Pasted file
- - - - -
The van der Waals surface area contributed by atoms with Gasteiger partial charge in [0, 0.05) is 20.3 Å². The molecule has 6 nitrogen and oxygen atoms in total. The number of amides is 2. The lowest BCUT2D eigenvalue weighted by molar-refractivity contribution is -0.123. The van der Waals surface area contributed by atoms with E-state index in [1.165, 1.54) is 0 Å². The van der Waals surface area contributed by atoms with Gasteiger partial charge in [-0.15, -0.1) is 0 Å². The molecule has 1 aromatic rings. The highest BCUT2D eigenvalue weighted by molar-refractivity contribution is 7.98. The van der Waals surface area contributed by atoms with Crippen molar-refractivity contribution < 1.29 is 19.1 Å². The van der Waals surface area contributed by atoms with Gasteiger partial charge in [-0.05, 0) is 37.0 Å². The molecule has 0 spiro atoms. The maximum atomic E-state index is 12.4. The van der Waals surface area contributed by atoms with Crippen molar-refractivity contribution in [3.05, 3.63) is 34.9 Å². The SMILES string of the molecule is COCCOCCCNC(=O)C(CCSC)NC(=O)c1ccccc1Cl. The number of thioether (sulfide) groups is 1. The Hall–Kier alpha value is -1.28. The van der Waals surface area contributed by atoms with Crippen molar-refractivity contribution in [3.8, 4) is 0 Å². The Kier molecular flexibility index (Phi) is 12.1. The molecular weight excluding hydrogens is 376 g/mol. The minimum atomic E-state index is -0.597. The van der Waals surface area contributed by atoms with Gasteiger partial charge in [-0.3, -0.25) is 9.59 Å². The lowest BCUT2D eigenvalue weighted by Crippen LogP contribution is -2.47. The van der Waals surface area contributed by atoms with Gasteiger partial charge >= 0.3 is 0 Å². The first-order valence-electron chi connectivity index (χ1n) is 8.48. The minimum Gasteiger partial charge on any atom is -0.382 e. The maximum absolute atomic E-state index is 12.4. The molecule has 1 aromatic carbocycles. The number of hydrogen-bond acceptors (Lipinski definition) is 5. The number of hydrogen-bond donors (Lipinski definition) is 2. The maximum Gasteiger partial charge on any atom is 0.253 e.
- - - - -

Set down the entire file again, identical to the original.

The van der Waals surface area contributed by atoms with Gasteiger partial charge in [0, 0.05) is 20.3 Å². The molecule has 6 nitrogen and oxygen atoms in total. The number of amides is 2. The lowest BCUT2D eigenvalue weighted by molar-refractivity contribution is -0.123. The van der Waals surface area contributed by atoms with E-state index in [1.165, 1.54) is 0 Å². The van der Waals surface area contributed by atoms with Gasteiger partial charge in [-0.15, -0.1) is 0 Å². The molecule has 1 aromatic rings. The highest BCUT2D eigenvalue weighted by molar-refractivity contribution is 7.98. The van der Waals surface area contributed by atoms with Crippen molar-refractivity contribution < 1.29 is 19.1 Å². The van der Waals surface area contributed by atoms with Gasteiger partial charge in [-0.05, 0) is 37.0 Å². The molecule has 0 spiro atoms. The maximum atomic E-state index is 12.4. The van der Waals surface area contributed by atoms with Crippen molar-refractivity contribution in [3.05, 3.63) is 34.9 Å². The SMILES string of the molecule is COCCOCCCNC(=O)C(CCSC)NC(=O)c1ccccc1Cl. The number of thioether (sulfide) groups is 1. The Hall–Kier alpha value is -1.28. The van der Waals surface area contributed by atoms with Crippen molar-refractivity contribution in [3.8, 4) is 0 Å². The Kier molecular flexibility index (Phi) is 12.1. The molecular weight excluding hydrogens is 376 g/mol. The minimum atomic E-state index is -0.597. The van der Waals surface area contributed by atoms with Gasteiger partial charge in [-0.3, -0.25) is 9.59 Å². The lowest BCUT2D eigenvalue weighted by Crippen LogP contribution is -2.47. The van der Waals surface area contributed by atoms with Gasteiger partial charge >= 0.3 is 0 Å². The first-order valence-electron chi connectivity index (χ1n) is 8.48. The minimum Gasteiger partial charge on any atom is -0.382 e. The maximum absolute atomic E-state index is 12.4. The molecule has 1 aromatic carbocycles. The number of hydrogen-bond acceptors (Lipinski definition) is 5. The number of hydrogen-bond donors (Lipinski definition) is 2. The maximum Gasteiger partial charge on any atom is 0.253 e.